Federal Reserve raises interest rates by 0.5%

The latest hike by the Federal Reserve takes the US benchmark rate to 4.25% - 4.5%.

The US Federal Reserve raised interest rates by 0.5%, taking the base rate to a 15-year high as part of its attempts to control rising inflation

The benchmark interest rate now sits at a range of between 4.25% to 4.5%.  

However, it looks as if the central bank is going to slow the pace of rate hikes going forward.  

After announcing the rate change, Jerome Powell, chair of the Federal Reserve, said “the appropriate thing to do now is to move to a slower pace”  and see how the economy responds to higher interest rates.  

He also said the Fed expects inflation to remain high into next year. The US Bureau of Labor Statistics reported earlier this year that prices have risen by 7.1% from last November, increasing 0.1% from October.  

The Fed’s interest rate announcement preceded the BoE’s interest rate hike of 0.5% as both central banks face the difficult task of controlling rising inflation without causing too much harm to their respective economies.  

Why is the Federal Reserve raising interest rates? 

While November’s 7.1% figure is an improvement from June’s 9.1% rate of inflation, which was the highest in 40 years, it’s still three times higher than the Fed’s target of 2%.  

The Federal Reserve has been increasing rates at a fast pace as it looks to control inflation.  

The easing figures in October were mostly due to falling gas prices. However, the cost of healthcare, rent, and dining out remains high with rent driving the cost of living up the most.  

Increased interest rates make the cost of borrowing higher, which in turn encourages saving.  

So in theory, they should help bring prices down as people spend less and businesses compete for custom by decreasing prices. But because they discourage spending, they also slow down the economy.  

“Inflation has been falling since the summer when the rate peaked at the highest level in over 40 years, 9.1%, compared to yesterday’s 7.1% reading,” says Dan Boardman-Weston, CEO and chief investment officer at BRI Wealth Management. 

“This seems to have given the Fed confidence to slow the pace of interest rate increases, even though rates are likely to rise to a higher level and remain there for longer than expected a few months ago.”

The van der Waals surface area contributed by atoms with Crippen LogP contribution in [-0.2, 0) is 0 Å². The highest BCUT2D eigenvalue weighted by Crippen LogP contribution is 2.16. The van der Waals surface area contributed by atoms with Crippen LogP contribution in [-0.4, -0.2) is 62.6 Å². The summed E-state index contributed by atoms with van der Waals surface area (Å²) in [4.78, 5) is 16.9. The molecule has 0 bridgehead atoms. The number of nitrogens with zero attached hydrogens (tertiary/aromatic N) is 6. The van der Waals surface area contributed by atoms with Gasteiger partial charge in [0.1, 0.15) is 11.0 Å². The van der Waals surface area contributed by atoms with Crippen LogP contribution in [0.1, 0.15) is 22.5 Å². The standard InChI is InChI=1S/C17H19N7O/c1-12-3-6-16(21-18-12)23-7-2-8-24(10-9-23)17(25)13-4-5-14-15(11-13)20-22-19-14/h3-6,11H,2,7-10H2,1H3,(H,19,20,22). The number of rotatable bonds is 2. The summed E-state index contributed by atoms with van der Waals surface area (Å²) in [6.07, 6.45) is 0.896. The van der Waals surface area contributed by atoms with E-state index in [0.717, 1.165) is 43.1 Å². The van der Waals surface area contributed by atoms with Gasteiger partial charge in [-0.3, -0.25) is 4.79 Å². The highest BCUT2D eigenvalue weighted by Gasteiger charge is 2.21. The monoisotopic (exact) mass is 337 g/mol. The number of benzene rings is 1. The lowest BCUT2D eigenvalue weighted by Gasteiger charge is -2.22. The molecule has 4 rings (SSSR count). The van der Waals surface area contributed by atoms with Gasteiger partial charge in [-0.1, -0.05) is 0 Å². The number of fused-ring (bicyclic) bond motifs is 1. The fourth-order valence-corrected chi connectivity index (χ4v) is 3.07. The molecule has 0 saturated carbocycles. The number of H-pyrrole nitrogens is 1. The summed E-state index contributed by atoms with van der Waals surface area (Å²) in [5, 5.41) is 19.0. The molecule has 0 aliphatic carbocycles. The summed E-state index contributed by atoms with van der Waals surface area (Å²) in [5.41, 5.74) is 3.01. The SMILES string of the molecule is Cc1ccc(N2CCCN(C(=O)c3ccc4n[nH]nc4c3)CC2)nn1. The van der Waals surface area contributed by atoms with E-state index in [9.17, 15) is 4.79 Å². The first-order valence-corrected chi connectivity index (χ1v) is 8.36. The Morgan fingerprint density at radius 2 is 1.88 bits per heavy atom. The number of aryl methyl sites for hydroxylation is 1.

But Powell added that  while the October and November figures were encouraging, “it will take substantially more evidence to give confidence inflation is on a sustained downward path”. 

What do rising interest rates mean for you? 

By hiking interest rates the Fed is making it more expensive to borrow money, which should reduce demand for goods and services. 

For example, 30-year mortgage rates have spiked to 6.3% over the past year, pushing up the cost of buying a home. As a result, property prices have started to fall as buyers reconsider their options.  

Still, with the Fed now expected to slow the pace of rate hikes going forward, borrowers could see rates fall as the market settles into the new normal. Indeed, the average 30-year mortgage rate hit a 20-year high of 7.08% in November, but, as noted above, the rate has now dropped back to 6.3%. 

Unfortunately, it does not look as if the central bank will be cutting rates any time soon, suggesting the outlook for equities is going to remain uncertain.  

Both the S&P 500 and the Nasdaq saw losses following the Fed’s decision, closing 0.60% and 0.80% lower respectively.  

“We expect that higher rates will subdue economic activity in 2023 and that this will lead to corporate profits falling and equities remaining under some pressure,” says Boardman-Weston.  

“It’s become clear this year that the Fed is intent on crushing inflation and future expectations of inflation. The higher interest rate environment required to tame inflation comes at the cost of economic growth, which likely comes at the cost of lower stock markets.”

Recommended

The best one-year fixed savings accounts - February 2023
Savings

The best one-year fixed savings accounts - February 2023

Earn almost 5% on one-year fixed savings accounts.
3 Feb 2023
Best regular savings accounts – February 2023
Savings

Best regular savings accounts – February 2023

Looking to stash small amounts away each month? You can now earn as much as 7% on regular saving accounts. We list the ones worth looking at.
3 Feb 2023
Which supermarket is the cheapest?
Personal finance

Which supermarket is the cheapest?

With food inflation hitting almost 17%, we look at which is the cheapest supermarket, plus the Competitions and Market Authority’s plan to introduce u…
3 Feb 2023
After slumping 42% last year, what's next for Scottish Mortgage?
Investment trusts

After slumping 42% last year, what's next for Scottish Mortgage?

After a spectacular couple of decades, the Scottish Mortgage Investment Trust fell by 42% last year. We take a look at the trust's performance and dis…
3 Feb 2023

Most Popular

Best savings accounts – February 2023
Savings

Best savings accounts – February 2023

Interest rates on cash savings are making a comeback. We look at the best savings accounts on the market now
3 Feb 2023
When will interest rates go up?
UK Economy

When will interest rates go up?

Interest rates are now at 4%, and they could rise further in the months ahead.
3 Feb 2023
NS&I brings back one-year fixed bonds with highest rates since 2010
Personal finance

NS&I brings back one-year fixed bonds with highest rates since 2010

NS&I’s one-year fixed bonds are back on sale after being pulled off the market in 2019 - but is the rate any good?
1 Feb 2023